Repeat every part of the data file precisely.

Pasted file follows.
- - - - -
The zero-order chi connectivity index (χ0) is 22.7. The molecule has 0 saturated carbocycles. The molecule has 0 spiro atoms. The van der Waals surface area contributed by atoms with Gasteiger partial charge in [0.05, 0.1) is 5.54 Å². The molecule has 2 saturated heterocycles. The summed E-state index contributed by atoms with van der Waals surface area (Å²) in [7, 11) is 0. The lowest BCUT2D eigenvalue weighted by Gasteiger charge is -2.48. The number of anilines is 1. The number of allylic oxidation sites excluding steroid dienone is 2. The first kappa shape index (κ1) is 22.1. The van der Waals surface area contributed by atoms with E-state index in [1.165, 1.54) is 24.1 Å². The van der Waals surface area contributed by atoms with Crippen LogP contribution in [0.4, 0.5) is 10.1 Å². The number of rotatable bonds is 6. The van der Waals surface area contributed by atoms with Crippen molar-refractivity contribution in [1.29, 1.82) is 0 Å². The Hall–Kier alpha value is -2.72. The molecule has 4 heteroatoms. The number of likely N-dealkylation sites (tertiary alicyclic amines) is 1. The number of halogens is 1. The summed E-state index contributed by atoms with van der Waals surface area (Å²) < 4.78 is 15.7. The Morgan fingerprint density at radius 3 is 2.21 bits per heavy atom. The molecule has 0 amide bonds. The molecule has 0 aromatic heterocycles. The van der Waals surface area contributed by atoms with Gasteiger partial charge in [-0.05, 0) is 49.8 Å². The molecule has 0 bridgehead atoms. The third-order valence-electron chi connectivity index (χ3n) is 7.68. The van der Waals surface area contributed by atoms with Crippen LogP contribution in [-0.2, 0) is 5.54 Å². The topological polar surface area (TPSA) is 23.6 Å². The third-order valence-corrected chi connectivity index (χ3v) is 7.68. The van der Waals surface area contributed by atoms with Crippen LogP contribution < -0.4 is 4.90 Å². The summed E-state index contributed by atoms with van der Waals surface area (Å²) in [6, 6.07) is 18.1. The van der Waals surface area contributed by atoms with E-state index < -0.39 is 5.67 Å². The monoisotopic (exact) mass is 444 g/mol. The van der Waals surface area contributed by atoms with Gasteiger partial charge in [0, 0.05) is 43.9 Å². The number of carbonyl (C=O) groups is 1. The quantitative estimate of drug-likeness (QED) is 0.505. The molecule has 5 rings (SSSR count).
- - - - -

The zero-order chi connectivity index (χ0) is 22.7. The molecule has 0 saturated carbocycles. The molecule has 0 spiro atoms. The van der Waals surface area contributed by atoms with Gasteiger partial charge in [0.05, 0.1) is 5.54 Å². The molecule has 2 saturated heterocycles. The summed E-state index contributed by atoms with van der Waals surface area (Å²) in [7, 11) is 0. The lowest BCUT2D eigenvalue weighted by Gasteiger charge is -2.48. The number of anilines is 1. The number of allylic oxidation sites excluding steroid dienone is 2. The first kappa shape index (κ1) is 22.1. The van der Waals surface area contributed by atoms with E-state index in [1.165, 1.54) is 24.1 Å². The van der Waals surface area contributed by atoms with Crippen LogP contribution in [0.4, 0.5) is 10.1 Å². The number of rotatable bonds is 6. The van der Waals surface area contributed by atoms with Crippen molar-refractivity contribution in [1.29, 1.82) is 0 Å². The Hall–Kier alpha value is -2.72. The molecule has 4 heteroatoms. The number of likely N-dealkylation sites (tertiary alicyclic amines) is 1. The number of halogens is 1. The summed E-state index contributed by atoms with van der Waals surface area (Å²) < 4.78 is 15.7. The Morgan fingerprint density at radius 3 is 2.21 bits per heavy atom. The molecule has 0 amide bonds. The molecule has 0 aromatic heterocycles. The van der Waals surface area contributed by atoms with Gasteiger partial charge in [-0.05, 0) is 49.8 Å². The molecule has 0 bridgehead atoms. The third-order valence-electron chi connectivity index (χ3n) is 7.68. The van der Waals surface area contributed by atoms with Crippen LogP contribution in [-0.2, 0) is 5.54 Å². The topological polar surface area (TPSA) is 23.6 Å². The third-order valence-corrected chi connectivity index (χ3v) is 7.68. The van der Waals surface area contributed by atoms with Crippen LogP contribution < -0.4 is 4.90 Å². The summed E-state index contributed by atoms with van der Waals surface area (Å²) in [6, 6.07) is 18.1. The van der Waals surface area contributed by atoms with E-state index < -0.39 is 5.67 Å². The monoisotopic (exact) mass is 444 g/mol. The van der Waals surface area contributed by atoms with Gasteiger partial charge in [0, 0.05) is 43.9 Å². The number of carbonyl (C=O) groups is 1. The quantitative estimate of drug-likeness (QED) is 0.505. The molecule has 5 rings (SSSR count).